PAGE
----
OpenID Connect specifies three core endpoints that must be provided to meet its specifications and three other optional sets of endpoints that aid with automation and session management.
- Authorize endpoint: Found in the OAuth framework, this endpoint performs authentication and authorisation. Think of it as interacting with humans, it performs the login, consent, renders a UI, etc.
- Token endpoint: Again from OAuth, this endpoint allows the requester to get an access token, an ID token and optionally a refresh token. If the authorize endpoint is human interaction, this endpoint is machine to machine interaction (it is a web API).
- UserInfo endpoint: New to OpenID Connect, this endpoint allows you to make a request using your access token to receive claims about the authenticated end-user. This user information could be included in the identity token, however this can cause bloat especially if we include things like profile pictures.
- Session Management: This includes multiple endpoints for log in and log off processes. Log off is something that OAuth never had. Why? Because, as I may have stressed already, it is not an authentication protocol!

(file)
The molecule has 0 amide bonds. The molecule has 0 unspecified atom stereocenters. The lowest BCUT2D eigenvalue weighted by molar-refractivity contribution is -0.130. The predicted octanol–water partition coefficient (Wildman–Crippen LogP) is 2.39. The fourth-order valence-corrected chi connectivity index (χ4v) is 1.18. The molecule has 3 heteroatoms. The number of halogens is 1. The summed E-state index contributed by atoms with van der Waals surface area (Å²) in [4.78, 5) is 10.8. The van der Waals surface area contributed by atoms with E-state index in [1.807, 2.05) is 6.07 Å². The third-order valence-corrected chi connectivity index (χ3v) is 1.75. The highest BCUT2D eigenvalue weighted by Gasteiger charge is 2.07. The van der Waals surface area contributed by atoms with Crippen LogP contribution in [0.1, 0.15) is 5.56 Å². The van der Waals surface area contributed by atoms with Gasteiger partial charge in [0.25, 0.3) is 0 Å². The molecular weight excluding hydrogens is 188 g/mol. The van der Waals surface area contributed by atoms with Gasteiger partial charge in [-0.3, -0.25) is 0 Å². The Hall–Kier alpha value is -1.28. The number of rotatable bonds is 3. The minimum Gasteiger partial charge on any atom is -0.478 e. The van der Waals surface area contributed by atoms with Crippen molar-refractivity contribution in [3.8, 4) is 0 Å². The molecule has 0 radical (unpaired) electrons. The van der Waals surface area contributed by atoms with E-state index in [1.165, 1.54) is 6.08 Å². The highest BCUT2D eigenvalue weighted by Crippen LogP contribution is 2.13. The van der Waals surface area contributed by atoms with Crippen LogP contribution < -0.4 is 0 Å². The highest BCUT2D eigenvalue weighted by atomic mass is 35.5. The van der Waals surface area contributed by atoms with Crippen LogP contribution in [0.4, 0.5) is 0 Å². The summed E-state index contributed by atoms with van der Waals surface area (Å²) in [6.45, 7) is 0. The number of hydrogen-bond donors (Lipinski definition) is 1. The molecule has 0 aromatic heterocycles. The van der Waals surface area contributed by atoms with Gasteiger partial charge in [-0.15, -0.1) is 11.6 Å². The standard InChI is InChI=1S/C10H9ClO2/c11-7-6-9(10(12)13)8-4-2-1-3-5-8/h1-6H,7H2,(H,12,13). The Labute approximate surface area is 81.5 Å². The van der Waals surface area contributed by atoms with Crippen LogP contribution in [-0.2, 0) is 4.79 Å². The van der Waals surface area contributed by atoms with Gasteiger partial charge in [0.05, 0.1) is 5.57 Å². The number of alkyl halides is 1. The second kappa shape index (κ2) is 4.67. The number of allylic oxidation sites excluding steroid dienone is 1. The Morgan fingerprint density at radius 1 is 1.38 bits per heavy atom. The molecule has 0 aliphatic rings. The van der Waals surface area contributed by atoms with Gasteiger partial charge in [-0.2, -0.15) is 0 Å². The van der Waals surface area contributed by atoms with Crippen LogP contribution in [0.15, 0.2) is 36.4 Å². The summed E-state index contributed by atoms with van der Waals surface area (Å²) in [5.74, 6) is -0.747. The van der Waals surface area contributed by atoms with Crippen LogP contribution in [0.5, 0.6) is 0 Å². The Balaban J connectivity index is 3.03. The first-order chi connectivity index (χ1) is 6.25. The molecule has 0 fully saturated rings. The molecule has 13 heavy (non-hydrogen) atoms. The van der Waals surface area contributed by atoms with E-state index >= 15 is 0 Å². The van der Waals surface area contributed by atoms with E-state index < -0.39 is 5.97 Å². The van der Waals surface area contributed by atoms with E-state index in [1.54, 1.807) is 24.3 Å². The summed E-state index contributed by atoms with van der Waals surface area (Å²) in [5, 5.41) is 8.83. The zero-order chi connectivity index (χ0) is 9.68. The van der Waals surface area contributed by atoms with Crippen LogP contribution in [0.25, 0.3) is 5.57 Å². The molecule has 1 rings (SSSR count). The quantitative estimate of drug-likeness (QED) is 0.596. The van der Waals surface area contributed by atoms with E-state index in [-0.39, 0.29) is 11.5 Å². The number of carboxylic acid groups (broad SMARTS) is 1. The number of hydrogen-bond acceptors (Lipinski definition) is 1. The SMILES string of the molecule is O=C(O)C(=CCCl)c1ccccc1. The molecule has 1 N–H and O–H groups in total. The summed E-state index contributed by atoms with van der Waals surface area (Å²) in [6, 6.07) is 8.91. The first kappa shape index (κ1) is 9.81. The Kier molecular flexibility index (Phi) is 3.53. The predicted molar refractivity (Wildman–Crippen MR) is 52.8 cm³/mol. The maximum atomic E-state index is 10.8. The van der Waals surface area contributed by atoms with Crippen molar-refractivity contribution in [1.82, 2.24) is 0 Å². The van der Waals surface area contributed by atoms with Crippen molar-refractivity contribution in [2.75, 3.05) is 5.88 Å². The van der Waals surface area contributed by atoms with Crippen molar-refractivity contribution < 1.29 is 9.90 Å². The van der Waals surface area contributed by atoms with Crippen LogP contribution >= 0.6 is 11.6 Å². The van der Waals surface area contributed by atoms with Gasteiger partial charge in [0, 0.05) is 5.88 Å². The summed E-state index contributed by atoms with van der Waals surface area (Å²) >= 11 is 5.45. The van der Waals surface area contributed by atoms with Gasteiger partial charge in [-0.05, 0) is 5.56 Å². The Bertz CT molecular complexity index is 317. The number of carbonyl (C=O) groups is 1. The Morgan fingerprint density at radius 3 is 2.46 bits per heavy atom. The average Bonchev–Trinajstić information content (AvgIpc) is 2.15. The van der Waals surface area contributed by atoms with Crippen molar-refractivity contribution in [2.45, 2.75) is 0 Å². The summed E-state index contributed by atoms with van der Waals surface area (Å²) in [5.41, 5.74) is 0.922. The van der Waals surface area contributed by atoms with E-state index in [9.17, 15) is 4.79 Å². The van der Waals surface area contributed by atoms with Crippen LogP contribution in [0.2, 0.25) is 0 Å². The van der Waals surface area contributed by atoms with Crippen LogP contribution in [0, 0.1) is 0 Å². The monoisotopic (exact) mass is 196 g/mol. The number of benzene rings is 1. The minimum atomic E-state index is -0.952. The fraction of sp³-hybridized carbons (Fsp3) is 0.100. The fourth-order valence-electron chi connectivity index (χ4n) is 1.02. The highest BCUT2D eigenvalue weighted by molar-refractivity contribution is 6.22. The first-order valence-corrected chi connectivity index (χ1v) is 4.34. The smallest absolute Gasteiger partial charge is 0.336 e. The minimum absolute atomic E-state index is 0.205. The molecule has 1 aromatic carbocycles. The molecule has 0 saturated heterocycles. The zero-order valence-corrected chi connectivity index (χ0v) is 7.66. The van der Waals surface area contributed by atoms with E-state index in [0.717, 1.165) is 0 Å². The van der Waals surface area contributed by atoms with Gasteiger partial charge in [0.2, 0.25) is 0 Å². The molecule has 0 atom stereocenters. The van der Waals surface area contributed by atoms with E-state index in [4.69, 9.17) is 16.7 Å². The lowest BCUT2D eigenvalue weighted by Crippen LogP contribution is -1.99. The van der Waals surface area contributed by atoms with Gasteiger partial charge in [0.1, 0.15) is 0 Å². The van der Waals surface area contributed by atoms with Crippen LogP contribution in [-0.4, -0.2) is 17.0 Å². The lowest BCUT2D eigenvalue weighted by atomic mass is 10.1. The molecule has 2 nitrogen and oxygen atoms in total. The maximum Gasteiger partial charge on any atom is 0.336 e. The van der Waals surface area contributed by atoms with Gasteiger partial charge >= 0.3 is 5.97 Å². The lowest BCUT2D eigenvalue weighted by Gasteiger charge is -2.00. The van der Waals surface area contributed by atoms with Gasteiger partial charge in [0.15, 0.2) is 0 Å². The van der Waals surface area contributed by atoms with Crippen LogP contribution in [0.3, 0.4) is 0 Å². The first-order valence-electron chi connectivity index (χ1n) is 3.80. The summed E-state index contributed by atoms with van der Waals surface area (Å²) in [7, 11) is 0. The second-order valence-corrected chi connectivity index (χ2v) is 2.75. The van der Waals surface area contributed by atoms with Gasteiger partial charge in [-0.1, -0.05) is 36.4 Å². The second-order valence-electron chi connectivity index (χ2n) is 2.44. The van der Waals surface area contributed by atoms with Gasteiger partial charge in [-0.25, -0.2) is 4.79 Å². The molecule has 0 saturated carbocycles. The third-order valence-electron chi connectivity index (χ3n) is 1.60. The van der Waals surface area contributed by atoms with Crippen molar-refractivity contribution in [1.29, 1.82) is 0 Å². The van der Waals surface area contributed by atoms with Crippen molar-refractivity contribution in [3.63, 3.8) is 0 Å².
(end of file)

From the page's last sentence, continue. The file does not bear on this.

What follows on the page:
- Discovery: These endpoints provide metadata about the OpenID Connect provider, allowing applications to automatically configure for that provider. This includes data such as the location of the core endpoints, allowed scopes and public keys.
- Client Registration: These endpoints allow a relaying party to register with the OpenID provider, providing it with the necessary profile information (claims) to register and obtaining the information needed to use the provider (e.g. automatically signing up to a new website using your existing Google account).
How you interact with these endpoints is dictated by what flow your client application is using which, conveniently, is the topic of my next blog post.Sources